Coyote Mercury

words, birds and whatever else by James Brush

Tag: microfiction

Ascent

1.
She went deeper and the boat receded. She worked her chains. The world was locks and water, but she knew the key and smiled as she sank.

2.
The waves came and went leaving constant patterns in the surf. A message: Help me. The beach litter was a map of the seafloor.

3.
He swam for hours into the darkening sea, found her lying in the coral. You came, she said. He exhaled for the last time.

4.
The sea was air, the coral home. Their love the fish, the legs they grew as they evolved back to land to invent boats, chains and locks.

///

I posted this to my Twitter feed about a year ago and found it in my files. So, a rerun.

November Microfiction 6-10

The backhoe hit something solid. The road workers grumbled to a stop and stared at the great metallic wings among the fossilized shells.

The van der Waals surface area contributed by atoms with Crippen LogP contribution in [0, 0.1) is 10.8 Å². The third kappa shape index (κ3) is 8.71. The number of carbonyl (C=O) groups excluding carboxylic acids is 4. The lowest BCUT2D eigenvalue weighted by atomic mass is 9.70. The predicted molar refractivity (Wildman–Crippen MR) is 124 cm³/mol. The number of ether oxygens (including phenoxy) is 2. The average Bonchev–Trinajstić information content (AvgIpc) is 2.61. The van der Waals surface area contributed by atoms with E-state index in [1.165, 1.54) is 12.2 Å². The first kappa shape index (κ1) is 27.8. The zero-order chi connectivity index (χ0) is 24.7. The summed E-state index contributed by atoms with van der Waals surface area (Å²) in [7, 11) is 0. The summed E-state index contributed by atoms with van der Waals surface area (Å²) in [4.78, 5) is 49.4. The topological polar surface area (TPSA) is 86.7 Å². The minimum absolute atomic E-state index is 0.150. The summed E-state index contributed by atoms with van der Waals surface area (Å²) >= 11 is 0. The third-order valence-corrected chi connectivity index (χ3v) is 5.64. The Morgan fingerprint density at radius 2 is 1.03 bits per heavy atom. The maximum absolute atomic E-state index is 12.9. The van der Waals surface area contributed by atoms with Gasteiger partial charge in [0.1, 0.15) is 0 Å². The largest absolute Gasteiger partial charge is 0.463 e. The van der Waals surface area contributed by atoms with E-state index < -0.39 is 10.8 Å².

Terrified by what I’d built, I drowned my robot in the creek behind the house. At night, he returned. Said I never gave him lungs.

Just north of the border, traffic came to a stop. She practiced her smile, took his hand off her leg and put it back in the glovebox.

“Fox!” the boy called with little interest. He missed the days before budget cuts and downsizing when he had been the boy who cried wolf.

No way this thing should be able to fly. I mean who makes their own helicopters? I glance down at the ground and wish I’d learned to land.

///

These are originally posted on Twitter (@jdbrush). I’m trying to do one per day this month.

November Microfiction 1-5

He wore a hatful of moonlight and in the daytime pretended to ignore the inconvenient coyotes trailing him through the streets, howling.

Savage! The savage savage savagely savaged the other savages for their refusal to act as pronouns, prepositions, or conjunctions.

Years later, she opened the book and saw the letters had slid off the pages and clumped in the gutter. She pieced together a new scripture.

The leviathan, hungry for prophets, swam in ever-widening circles and considered the ursine shore, the polar bear market.

The old astronaut in the tee box glanced at Cygnus. He was go for the black hole in one. It was a par 3.1555787×10e18, but he felt lucky.

///

These are originally posted on Twitter (@jdbrush). I’m trying to do one per day this month.

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